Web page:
On June 21, The Wildlife Society, American Fisheries Society and National Wildlife Federation hosted a briefing on Capitol Hill on Reversing America’s Wildlife Crisis.
The June 21 briefing informed legislators and staffers about the decline of multiple wildlife species in America and the need for dedicated funding to combat these trends. According to a March report released by these groups, Reversing America’s Wildlife Crisis, 150 U.S. species have already gone extinct and more than 1,600 species are protected under the Endangered Species Act. Habitat loss, pollution, invasive species and climate change are listed among the threats causing wildlife declines.
“Although the Endangered Species Act (ESA) is in place to prevent U.S. species from going extinct, more needs to be done to prevent the decline and endangerment of wildlife in the first place. Addressing these declines before ESA listing is warranted not only results in more successful conservation outcomes, but saves money and reduces possible impacts to other sectors of society,” the report says.
Recovering America’s Wildlife Act (H.R. 4647) would create the mechanism to reliably fund proactive conservation action. The Act would dedicate $1.3 billion annually to state fish and wildlife agencies to implement their State Wildlife Action Plans. The funds would be sourced from existing federal oil and gas revenue.
The bipartisan bill is was introduced to the House by Rep. Jeff Fortenberry (R-NE) and Rep. Debbie Dingell (D-MI) in December 2017 and had generated 73 cosponsors by mid-June.
Dingell opened the briefing and emphasized that conservation efforts can and have succeeded when there is dedicated funding.
Bruce Stein, NWF chief scientist and lead author of the Recovering America’s Wildlife Crisis report, spoke to species declines.
“This concept of extinction risk is not just hypothetical but, in fact, we already have experienced a large number of extinctions here in the U.S,” Stein said. He pointed to the eastern population of the monarch butterfl (Danaus plexippus) which has declined by more than 90 percent over the last two decades, and little brown bats (Myotis lucifugus) that are heavily impacted by white-nose syndrome as examples of recent population declines.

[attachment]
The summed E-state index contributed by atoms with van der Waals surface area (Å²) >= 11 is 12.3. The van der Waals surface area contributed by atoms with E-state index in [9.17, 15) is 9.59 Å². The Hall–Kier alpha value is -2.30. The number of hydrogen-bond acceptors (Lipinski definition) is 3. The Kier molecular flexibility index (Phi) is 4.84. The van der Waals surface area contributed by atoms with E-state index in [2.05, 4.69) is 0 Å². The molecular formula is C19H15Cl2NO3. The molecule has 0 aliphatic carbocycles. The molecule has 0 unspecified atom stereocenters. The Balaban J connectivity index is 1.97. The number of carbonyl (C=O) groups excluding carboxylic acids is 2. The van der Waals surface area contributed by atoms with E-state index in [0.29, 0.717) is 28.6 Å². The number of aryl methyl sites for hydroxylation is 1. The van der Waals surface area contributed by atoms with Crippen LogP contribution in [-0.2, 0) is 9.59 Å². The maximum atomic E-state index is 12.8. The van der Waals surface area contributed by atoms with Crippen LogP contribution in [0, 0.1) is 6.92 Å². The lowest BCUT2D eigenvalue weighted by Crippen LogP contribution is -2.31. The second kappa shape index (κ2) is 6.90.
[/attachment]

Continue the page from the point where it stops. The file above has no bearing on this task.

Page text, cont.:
“The crisis calls for strong science, actionable plans, well-leveraged partnerships and sustainable and reliable funding,” said Carter Smith, executive director of Texas Parks and Wildlife, speaking on the importance of State Wildlife Action Plans.
“In the aggregate, those provide the roadmap to recovery,” he said. “They are our blueprint for conservation. They compel the states, working with partners, to identify species of greatest conservation need, to assess their population biology, abundance and distribution, to map the threats and chart out strategies to evade and mitigate those threats across the country.”
“For The Wildlife Society, this legislation would be a game changer,” said Caroline Murphy, TWS Government Relations Program Coordinator. “It would provide the needed funds to monitor and conserve at-risk species and for wildlife professionals to hold wildlife species in the public trust for generations to come.”
Following the briefing, attendees had the chance to meet some of America’s wildlife up close. David Mizejewski, NWF Naturalist and media personality, introduced the audience to an alligator snapping turtle (Macrochelys temminckii), a barn owl (Tyto alba), an American beaver (Castor canadensis) and a juvenile American alligator (Alligator mississippiensis).
Attendees were given several handouts, including copies of the Reversing America’s Wildlife Crisis report, and Congressional offices were encouraged to support the Recovering America’s Wildlife Act as co-sponsors.
|Emily Ronis is a Policy Communication Intern at The Wildlife Society. Read more of Emily's articles.|
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